The Political Fallout From SCOTUS Overturning Roe V. Wade
Lawmakers, Democrats and Republicans, react to the Supreme Court striking down federal protections over abortion.
"The Supreme Court has made some terrible decisions," said President Biden, repeating his opposition to the Supreme Court's Friday ruling overturning Roe v. Wade just before leaving for Europe on Saturday.
The political fallout over the court's decision has Democrats demanding action.
"We have some ideas coming from Senator Warren, (Warren) signed a letter along with 25 other Democratic senators, asking President Biden to explore opening health care clinics on federal lands in red states, in order to help people access the health care and abortion services that they need," said Rep. Alexandria Ocasio-Cortez.
"I believe we need to get some confidence back in our court and that means we need more justices on the United States Supreme Court," said Sen. Elizabeth Warren.
Adding more justices to the court is something the White House says the President disagrees with.
With limited executive action options and the lack of a supermajority in the Senate, President Biden says his administration is focusing on protecting a woman's right to travel for reproductive health care and access to medication.
"If any state or local official, high or low, tries to interfere with a woman's exercising her basic right to travel, I will do everything in my power to fight that deeply un-American attack. My administration will also protect a woman's access to medications," said President Biden.
Republicans celebrating the decision calling it a win for the anti-abortion
"All of us in the conservative world have believed that there is nothing in the constitution giving the federal government the right to regulate abortion. There's nothing in the constitution that creates a right to abortion as a constitutional principle," said Sen. Lindsey Graham.
The court's ruling has become a political rallying cry for Democrats aiming to keep and boost their majority by turning out voters for November's midterm elections.
"A woman's right to choose reproductive freedom is on the ballot in November," said Speaker Nancy Pelosi.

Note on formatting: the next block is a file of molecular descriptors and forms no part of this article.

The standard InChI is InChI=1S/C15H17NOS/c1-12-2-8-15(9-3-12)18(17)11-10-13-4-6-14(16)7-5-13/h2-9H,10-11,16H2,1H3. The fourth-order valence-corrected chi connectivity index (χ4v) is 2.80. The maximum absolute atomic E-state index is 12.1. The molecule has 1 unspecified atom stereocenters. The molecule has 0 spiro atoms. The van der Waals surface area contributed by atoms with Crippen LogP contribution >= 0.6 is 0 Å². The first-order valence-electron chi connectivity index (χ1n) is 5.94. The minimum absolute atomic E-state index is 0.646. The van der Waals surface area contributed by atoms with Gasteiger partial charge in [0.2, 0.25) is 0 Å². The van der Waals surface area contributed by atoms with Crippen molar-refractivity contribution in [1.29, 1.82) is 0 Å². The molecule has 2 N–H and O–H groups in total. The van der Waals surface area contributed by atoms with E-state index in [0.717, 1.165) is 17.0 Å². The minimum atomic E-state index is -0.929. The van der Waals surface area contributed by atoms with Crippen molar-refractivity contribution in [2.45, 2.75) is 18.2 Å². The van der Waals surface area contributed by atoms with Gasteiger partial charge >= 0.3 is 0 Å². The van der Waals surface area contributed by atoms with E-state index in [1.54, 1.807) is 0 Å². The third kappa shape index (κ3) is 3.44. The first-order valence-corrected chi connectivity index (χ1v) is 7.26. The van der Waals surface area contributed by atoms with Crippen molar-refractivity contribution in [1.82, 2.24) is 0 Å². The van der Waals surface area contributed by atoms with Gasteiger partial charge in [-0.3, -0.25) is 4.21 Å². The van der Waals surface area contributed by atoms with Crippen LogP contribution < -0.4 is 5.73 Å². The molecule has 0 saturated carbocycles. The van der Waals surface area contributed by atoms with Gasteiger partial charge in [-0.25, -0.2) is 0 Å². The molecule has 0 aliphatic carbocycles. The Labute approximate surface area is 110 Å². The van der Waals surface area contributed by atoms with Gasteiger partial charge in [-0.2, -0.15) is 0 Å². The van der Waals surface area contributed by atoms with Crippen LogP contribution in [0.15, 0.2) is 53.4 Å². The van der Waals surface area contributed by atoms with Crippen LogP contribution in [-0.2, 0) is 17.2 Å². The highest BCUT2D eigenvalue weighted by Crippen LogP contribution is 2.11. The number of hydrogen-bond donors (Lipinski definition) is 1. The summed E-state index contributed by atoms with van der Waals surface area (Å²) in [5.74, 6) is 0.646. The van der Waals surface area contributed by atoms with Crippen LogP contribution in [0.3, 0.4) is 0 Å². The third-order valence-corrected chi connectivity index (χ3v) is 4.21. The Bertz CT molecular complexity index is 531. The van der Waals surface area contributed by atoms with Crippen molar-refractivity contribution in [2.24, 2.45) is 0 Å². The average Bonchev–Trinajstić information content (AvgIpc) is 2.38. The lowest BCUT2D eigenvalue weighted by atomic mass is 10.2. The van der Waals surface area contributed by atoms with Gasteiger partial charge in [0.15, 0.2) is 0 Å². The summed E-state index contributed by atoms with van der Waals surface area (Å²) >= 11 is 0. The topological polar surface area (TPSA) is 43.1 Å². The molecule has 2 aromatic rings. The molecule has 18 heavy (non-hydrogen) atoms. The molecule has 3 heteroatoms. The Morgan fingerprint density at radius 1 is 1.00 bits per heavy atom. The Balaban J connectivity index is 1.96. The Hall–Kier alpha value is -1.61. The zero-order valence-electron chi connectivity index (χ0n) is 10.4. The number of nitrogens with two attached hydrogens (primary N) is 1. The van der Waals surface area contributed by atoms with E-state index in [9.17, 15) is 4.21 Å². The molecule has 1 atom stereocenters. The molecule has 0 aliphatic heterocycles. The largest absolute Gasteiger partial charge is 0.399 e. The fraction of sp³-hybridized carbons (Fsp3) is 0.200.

Supreme Court leak report findings: Lax security, loose lips
The Supreme Court's investigation didn't find the source of a leaked draft decision on abortion rights, but it did bring new insight into the court.By Patrick Semansky / AP
Supreme Court rejects firearms dealers' request to block N.Y. gun laws
Attorneys for gun dealers argued that their clients are "risking everything to try to stay in business" amid new laws for safety requirements.By Patrick Semansky / AP
How The Supreme Court Is Still Entangled In Jan. 6, Two Years Later
After Jan. 6, the Supreme Court was forced to take up cases regarding the very administration that put three justices on the bench.By Patrick Semansky / AP
House GOP seeks new restrictions on use of US oil stockpile
Pres. Biden withdrew 180 million barrels from the strategic reserve over several months, bringing the stockpile to its lowest level since the 1980s.By Department of Energy / AP
Police release bodycam footage of attack on Paul Pelosi
The footage shows police confronting the suspect and taking him into custody after police say he severely beat Pelosi in his home.By San Francisco Police Department via AP
How a survivor is now helping battle the opioid epidemic
The U.S. reports more opioid deaths than any other country in the world, and organizations around the country are scrambling for solutions.By Keith Srakocic / AP